Tarentum genealogist unearths family roots for herself, others
On a trip to Ireland, a tourist may want to kiss the Blarney Stone. When in Italy, a visitor may want to spend time in one of its famed piazzas.
But not Louise Stanzione.
When visiting those countries, she was excited about the prospect of delving into town archives and strolling through old cemeteries.
That's because the Tarentum genealogist wanted to dig deep into family history. When she did, she hit upon valuable information and made priceless connections.
“It enabled me to live,” she said of the journey.
As the president of the Tarentum Genealogical Society for about six years and a charter member of the group, Stanzione has been a part of efforts to collect family history resources and share that knowledge with the public since the society was founded three decades ago.
Stanzione has also volunteered to be part of classes at Highlands Middle School, where she helped students research their own family history.
“I started early enough to know you have to go to the primary source for some of this stuff,” she said. “There's a lot of legwork involved.”
That legwork began in the 1970s with efforts to hunt down information about her great-grandfather, William Bradley. According to family lore, the Brackenridge resident was part of a Civil War unit with a notable member — a terrier named “Dog Jack”. Researching at Pittsburgh's Soldiers & Sailors Memorial Hall & Museum, she discovered her grandfather was in a different unit. Her pursuit of the past, of course, didn't stop there.
Stanzione helped to build up the genealogical society, which, she notes, offers access to some very good historical resources. Among them are records available to those in the greater Pittsburgh region only through the society's collection and the Carnegie Library of Pittsburgh's main location in Oakland.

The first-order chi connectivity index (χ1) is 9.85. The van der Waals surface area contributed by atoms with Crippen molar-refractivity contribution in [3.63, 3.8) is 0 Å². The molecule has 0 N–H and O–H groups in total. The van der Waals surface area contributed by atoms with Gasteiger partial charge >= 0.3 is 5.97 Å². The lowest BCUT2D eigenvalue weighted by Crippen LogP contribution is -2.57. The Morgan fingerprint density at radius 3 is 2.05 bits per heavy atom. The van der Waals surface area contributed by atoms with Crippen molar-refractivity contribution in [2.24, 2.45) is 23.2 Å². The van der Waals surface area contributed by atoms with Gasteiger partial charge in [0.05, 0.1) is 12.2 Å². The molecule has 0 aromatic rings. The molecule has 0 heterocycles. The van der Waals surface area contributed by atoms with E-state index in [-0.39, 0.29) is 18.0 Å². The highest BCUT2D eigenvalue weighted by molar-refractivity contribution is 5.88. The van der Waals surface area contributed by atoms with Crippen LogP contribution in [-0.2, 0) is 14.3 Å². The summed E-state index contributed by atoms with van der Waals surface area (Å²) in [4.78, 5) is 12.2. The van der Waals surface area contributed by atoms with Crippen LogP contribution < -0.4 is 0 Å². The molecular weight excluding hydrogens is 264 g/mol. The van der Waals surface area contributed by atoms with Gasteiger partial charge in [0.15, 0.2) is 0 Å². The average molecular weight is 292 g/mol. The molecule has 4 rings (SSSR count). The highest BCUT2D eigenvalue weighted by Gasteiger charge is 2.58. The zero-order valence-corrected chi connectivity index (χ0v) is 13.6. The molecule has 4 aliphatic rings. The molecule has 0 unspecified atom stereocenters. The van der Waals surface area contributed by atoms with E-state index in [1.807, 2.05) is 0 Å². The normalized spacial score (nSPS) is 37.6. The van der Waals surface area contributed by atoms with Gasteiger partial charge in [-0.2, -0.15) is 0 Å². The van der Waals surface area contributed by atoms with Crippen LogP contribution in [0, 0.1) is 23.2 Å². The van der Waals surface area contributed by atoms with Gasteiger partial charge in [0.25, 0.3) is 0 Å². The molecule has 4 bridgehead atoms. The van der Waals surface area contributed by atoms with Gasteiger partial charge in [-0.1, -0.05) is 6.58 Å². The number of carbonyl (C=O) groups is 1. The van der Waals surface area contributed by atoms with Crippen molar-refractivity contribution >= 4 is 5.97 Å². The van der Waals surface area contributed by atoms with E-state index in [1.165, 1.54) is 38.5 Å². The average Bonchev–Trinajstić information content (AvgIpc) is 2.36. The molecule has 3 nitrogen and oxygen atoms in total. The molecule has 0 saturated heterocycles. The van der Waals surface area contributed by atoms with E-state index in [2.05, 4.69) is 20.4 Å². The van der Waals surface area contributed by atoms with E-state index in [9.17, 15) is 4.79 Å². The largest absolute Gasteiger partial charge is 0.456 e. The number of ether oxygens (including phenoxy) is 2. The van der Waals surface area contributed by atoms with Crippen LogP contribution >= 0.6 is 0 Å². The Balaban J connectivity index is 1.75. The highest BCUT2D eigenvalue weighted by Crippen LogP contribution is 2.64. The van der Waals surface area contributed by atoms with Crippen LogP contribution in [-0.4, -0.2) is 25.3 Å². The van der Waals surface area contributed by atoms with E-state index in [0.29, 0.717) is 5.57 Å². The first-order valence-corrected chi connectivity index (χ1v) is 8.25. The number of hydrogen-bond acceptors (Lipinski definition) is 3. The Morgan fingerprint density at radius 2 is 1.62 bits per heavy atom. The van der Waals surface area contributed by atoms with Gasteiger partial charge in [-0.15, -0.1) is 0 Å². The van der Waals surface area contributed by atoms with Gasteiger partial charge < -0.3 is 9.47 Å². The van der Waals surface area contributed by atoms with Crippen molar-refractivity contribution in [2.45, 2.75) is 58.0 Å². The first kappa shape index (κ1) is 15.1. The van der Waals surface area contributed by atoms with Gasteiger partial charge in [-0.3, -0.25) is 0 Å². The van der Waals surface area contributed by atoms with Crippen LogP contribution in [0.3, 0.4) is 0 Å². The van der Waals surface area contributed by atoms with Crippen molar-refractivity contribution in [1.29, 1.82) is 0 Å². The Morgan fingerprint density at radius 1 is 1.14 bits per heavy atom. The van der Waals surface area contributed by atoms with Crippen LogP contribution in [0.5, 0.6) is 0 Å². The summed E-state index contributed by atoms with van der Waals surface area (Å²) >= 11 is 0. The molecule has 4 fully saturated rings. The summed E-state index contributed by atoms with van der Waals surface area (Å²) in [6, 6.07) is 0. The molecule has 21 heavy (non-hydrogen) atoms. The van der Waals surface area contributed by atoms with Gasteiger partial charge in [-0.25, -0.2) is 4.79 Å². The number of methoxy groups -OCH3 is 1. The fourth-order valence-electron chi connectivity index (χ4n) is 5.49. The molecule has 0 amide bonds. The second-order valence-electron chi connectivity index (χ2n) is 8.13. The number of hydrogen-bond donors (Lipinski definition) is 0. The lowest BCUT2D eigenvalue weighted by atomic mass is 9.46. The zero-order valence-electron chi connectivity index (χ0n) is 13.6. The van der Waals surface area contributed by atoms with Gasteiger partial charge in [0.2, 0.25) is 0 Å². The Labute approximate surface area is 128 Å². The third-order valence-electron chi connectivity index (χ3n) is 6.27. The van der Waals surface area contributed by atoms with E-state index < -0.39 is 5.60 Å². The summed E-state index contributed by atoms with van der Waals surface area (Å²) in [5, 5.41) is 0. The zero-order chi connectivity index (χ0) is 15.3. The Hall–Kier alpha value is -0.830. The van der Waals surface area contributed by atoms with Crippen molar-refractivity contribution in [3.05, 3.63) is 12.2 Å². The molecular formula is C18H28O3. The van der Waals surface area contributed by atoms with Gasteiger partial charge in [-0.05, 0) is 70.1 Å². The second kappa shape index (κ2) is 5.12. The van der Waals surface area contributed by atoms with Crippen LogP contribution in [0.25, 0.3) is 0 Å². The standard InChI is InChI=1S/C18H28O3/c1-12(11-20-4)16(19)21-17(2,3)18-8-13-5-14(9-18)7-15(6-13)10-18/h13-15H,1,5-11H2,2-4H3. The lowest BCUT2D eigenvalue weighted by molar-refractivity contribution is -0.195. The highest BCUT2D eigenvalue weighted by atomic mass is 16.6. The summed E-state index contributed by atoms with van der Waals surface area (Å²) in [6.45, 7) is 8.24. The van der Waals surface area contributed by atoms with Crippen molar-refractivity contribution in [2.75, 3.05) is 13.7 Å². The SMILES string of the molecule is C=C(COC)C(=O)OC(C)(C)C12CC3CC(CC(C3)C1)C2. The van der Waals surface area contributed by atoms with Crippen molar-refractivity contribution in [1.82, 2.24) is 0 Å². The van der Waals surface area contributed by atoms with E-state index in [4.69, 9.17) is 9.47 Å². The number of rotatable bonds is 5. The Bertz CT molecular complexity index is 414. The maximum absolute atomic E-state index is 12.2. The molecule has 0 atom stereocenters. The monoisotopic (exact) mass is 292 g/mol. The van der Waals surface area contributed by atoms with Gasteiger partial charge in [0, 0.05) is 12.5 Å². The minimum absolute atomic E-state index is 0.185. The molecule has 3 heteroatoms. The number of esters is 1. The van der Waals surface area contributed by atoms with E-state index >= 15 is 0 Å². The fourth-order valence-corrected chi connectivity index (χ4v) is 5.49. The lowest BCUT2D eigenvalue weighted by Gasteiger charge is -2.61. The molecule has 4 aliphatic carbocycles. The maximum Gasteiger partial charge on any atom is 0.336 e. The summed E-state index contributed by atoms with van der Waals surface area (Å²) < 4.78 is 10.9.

“There are some items in our collection where they have one copy and we have the other,” she said, adding that in a few cases, the society may own the only copy of a book or record around.
The group doesn't only house resources, such as death records, microfilm newspaper archives and maps. Its members also do research for those curious about the past and, with other local genealogical groups, host an annual conference at New Kensington's Clarion Hotel.
Her efforts evolved into a part-time position at the Community Library of Allegheny Valley branch in Tarentum, which houses some of the genealogical society's collection.
“The study of genealogy cannot be separated from the study of local history,” she said. “In America, it is the rare immigrant family that stayed in the location where they arrived.”
Reasons why they left their countries, she added, were cultural, agricultural, business-related and political. When returning to her family's own European origins in 2011, Stanzione connected with the past.
In Ireland, a record keeper shared with Stanzione a fascinating item, the lease of Patrick Byrne, her earliest-known Irish ancestor. The extensive document was handwritten on sheepskin.